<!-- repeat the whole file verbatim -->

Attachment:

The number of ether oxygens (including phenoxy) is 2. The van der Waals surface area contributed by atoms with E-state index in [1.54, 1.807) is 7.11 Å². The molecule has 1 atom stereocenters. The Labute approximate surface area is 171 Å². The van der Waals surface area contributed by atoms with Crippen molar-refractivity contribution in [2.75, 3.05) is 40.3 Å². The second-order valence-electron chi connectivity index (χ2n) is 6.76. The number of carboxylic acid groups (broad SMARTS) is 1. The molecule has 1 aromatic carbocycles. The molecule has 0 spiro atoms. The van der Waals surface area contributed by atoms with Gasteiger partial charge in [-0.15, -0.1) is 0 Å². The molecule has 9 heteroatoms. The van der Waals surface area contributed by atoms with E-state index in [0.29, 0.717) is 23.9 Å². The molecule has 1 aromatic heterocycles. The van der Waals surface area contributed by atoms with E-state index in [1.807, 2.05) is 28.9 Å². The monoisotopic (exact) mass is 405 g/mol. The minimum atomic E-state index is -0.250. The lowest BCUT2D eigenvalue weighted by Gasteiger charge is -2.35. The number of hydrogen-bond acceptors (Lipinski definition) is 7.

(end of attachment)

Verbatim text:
The number of ether oxygens (including phenoxy) is 2. The van der Waals surface area contributed by atoms with E-state index in [1.54, 1.807) is 7.11 Å². The molecule has 1 atom stereocenters. The Labute approximate surface area is 171 Å². The van der Waals surface area contributed by atoms with Crippen molar-refractivity contribution in [2.75, 3.05) is 40.3 Å². The second-order valence-electron chi connectivity index (χ2n) is 6.76. The number of carboxylic acid groups (broad SMARTS) is 1. The molecule has 1 aromatic carbocycles. The molecule has 0 spiro atoms. The van der Waals surface area contributed by atoms with Gasteiger partial charge in [-0.15, -0.1) is 0 Å². The molecule has 9 heteroatoms. The van der Waals surface area contributed by atoms with E-state index in [0.29, 0.717) is 23.9 Å². The molecule has 1 aromatic heterocycles. The van der Waals surface area contributed by atoms with E-state index in [1.807, 2.05) is 28.9 Å². The monoisotopic (exact) mass is 405 g/mol. The minimum atomic E-state index is -0.250. The lowest BCUT2D eigenvalue weighted by Gasteiger charge is -2.35. The number of hydrogen-bond acceptors (Lipinski definition) is 7.